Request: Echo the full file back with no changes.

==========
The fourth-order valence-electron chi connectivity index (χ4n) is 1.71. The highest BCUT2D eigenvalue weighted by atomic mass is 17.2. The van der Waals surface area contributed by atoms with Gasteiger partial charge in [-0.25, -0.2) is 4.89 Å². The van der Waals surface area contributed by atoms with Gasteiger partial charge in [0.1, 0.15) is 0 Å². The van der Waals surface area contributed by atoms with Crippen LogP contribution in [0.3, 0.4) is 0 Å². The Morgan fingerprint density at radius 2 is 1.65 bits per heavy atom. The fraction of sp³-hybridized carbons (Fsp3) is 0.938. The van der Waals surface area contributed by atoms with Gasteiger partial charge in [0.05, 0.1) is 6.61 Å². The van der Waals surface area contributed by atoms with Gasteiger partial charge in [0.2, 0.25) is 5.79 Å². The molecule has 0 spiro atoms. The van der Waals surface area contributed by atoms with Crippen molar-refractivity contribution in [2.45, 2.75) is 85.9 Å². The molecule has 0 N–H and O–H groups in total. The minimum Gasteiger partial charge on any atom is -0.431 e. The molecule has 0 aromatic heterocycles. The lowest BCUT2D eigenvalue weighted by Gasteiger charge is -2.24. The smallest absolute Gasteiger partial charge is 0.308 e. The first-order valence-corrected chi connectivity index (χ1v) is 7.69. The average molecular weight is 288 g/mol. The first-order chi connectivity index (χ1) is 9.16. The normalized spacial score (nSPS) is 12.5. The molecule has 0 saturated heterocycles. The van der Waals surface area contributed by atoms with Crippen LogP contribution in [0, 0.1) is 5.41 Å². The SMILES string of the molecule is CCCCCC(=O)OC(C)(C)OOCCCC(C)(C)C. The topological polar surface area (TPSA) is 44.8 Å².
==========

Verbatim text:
The fourth-order valence-electron chi connectivity index (χ4n) is 1.71. The highest BCUT2D eigenvalue weighted by atomic mass is 17.2. The van der Waals surface area contributed by atoms with Gasteiger partial charge in [-0.25, -0.2) is 4.89 Å². The van der Waals surface area contributed by atoms with Gasteiger partial charge in [0.1, 0.15) is 0 Å². The van der Waals surface area contributed by atoms with Crippen LogP contribution in [0.3, 0.4) is 0 Å². The Morgan fingerprint density at radius 2 is 1.65 bits per heavy atom. The fraction of sp³-hybridized carbons (Fsp3) is 0.938. The van der Waals surface area contributed by atoms with Gasteiger partial charge in [0.05, 0.1) is 6.61 Å². The van der Waals surface area contributed by atoms with Gasteiger partial charge in [0.2, 0.25) is 5.79 Å². The molecule has 0 spiro atoms. The van der Waals surface area contributed by atoms with Crippen molar-refractivity contribution in [2.45, 2.75) is 85.9 Å². The molecule has 0 N–H and O–H groups in total. The minimum Gasteiger partial charge on any atom is -0.431 e. The molecule has 0 aromatic heterocycles. The lowest BCUT2D eigenvalue weighted by Gasteiger charge is -2.24. The smallest absolute Gasteiger partial charge is 0.308 e. The first-order valence-corrected chi connectivity index (χ1v) is 7.69. The average molecular weight is 288 g/mol. The first-order chi connectivity index (χ1) is 9.16. The normalized spacial score (nSPS) is 12.5. The molecule has 0 saturated heterocycles. The van der Waals surface area contributed by atoms with Crippen LogP contribution in [0, 0.1) is 5.41 Å². The SMILES string of the molecule is CCCCCC(=O)OC(C)(C)OOCCCC(C)(C)C. The topological polar surface area (TPSA) is 44.8 Å².